I agree with most of what John Quiggin says in his post on fiscal multipliers, but I started having problems towards the end when he writes:
“To sum up, despite the thousands of papers published every year in the field, macroeconomic theory is incapable of giving even a qualitative answer to the most basic questions about fiscal policy; at least, not one that would not elicit dissent from a substantial, and well-credentialled group of leading experts.”
The footnote reads
“ While writing this, I wondered what would happen if you put this question to a group of DSGE theorists as a pop quiz. I suspect most would give some variant of “the question is ill-posed” and the rest would be all over the place. But, if any DSGE theorists are reading, I’d be keen to get their views.”
OK, I have written a fair number of published DSGE papers on fiscal policy over the last decade, so here is my response. New Keynesian theory, and therefore the New Neoclassical synthesis, provides pretty clear answers to the multiplier question. I have talked about this before so I will not repeat these answers here. Macroeconomic theory is ‘all over the place’ on many issues, but this is not one of them. I would go further. If policymakers had paid more attention to theory, and less to a well known piece of empirical work, they would have been less likely to have made the mistakes they have.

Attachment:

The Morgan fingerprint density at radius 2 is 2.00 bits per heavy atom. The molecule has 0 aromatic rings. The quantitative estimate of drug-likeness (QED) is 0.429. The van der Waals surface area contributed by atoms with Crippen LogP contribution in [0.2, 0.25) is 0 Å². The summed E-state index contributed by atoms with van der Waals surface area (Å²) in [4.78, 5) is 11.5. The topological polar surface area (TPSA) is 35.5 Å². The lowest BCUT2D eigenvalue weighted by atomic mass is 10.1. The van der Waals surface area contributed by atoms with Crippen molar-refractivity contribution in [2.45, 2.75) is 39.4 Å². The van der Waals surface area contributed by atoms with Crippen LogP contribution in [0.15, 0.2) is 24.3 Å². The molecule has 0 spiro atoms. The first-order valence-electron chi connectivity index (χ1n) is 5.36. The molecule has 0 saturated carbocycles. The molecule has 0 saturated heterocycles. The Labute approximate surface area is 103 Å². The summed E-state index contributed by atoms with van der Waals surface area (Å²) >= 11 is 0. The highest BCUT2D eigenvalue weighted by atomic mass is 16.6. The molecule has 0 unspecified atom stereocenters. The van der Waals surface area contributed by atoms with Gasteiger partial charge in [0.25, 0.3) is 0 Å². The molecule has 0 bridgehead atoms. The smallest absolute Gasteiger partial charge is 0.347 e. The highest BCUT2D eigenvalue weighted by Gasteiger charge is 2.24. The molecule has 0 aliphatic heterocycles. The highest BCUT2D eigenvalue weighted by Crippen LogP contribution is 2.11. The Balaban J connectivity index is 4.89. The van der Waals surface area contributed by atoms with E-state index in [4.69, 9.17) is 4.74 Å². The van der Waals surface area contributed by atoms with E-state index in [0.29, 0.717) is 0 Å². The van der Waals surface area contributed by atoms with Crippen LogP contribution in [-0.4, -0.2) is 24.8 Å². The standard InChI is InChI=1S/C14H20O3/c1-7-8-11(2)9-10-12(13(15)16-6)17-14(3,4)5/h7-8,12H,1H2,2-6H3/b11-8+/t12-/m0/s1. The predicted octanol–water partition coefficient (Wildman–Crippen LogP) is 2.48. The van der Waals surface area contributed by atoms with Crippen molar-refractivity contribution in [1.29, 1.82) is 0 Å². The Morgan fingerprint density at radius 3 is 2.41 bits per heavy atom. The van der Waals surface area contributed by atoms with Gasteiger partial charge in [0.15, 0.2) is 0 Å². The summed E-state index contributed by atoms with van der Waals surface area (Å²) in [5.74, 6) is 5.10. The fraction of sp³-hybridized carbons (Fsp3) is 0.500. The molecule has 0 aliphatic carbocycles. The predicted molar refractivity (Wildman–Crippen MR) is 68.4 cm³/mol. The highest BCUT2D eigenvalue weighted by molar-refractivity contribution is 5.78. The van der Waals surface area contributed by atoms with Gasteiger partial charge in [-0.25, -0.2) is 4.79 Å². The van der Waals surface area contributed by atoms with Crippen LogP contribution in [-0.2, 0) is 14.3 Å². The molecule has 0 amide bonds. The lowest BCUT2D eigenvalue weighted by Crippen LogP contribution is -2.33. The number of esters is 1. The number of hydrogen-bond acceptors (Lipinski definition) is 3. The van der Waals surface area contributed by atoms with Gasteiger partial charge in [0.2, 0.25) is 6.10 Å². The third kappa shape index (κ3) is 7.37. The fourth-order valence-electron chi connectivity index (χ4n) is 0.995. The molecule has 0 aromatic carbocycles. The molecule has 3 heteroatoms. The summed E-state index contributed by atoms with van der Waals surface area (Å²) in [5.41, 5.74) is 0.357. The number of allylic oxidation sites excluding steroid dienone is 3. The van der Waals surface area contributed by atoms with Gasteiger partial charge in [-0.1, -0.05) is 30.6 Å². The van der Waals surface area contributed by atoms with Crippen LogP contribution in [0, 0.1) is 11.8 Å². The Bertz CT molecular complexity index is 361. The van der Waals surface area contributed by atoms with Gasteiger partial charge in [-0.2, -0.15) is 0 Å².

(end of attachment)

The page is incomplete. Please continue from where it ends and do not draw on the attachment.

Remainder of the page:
The problem is not ambivalent theory, but the fact that a large section of macroeconomists choose to ignore or discount the relevant theory. Now this is actually consistent with the sentence from John Quiggin’s post that I quote above, because of the part that says ‘at least ....’. So in that sense it is a quibble. But I think it is an important quibble. There is a great deal of difference between suggesting that theory is all over the place, and saying that a large body of theory – the theory used by nearly all monetary policymakers – is pretty clear, but that a significant group of economists do not accept it.
The difference comes in the following paragraph, where he says “It really is hard for me to see how the economics profession can recover from its current rotten state, at least as regards macro..” If a large section of the profession (perhaps even a majority) subscribes to the New Neoclassical synthesis framework, and that framework is sound (if far from perfect), then we still have a problem, but one that does have solutions.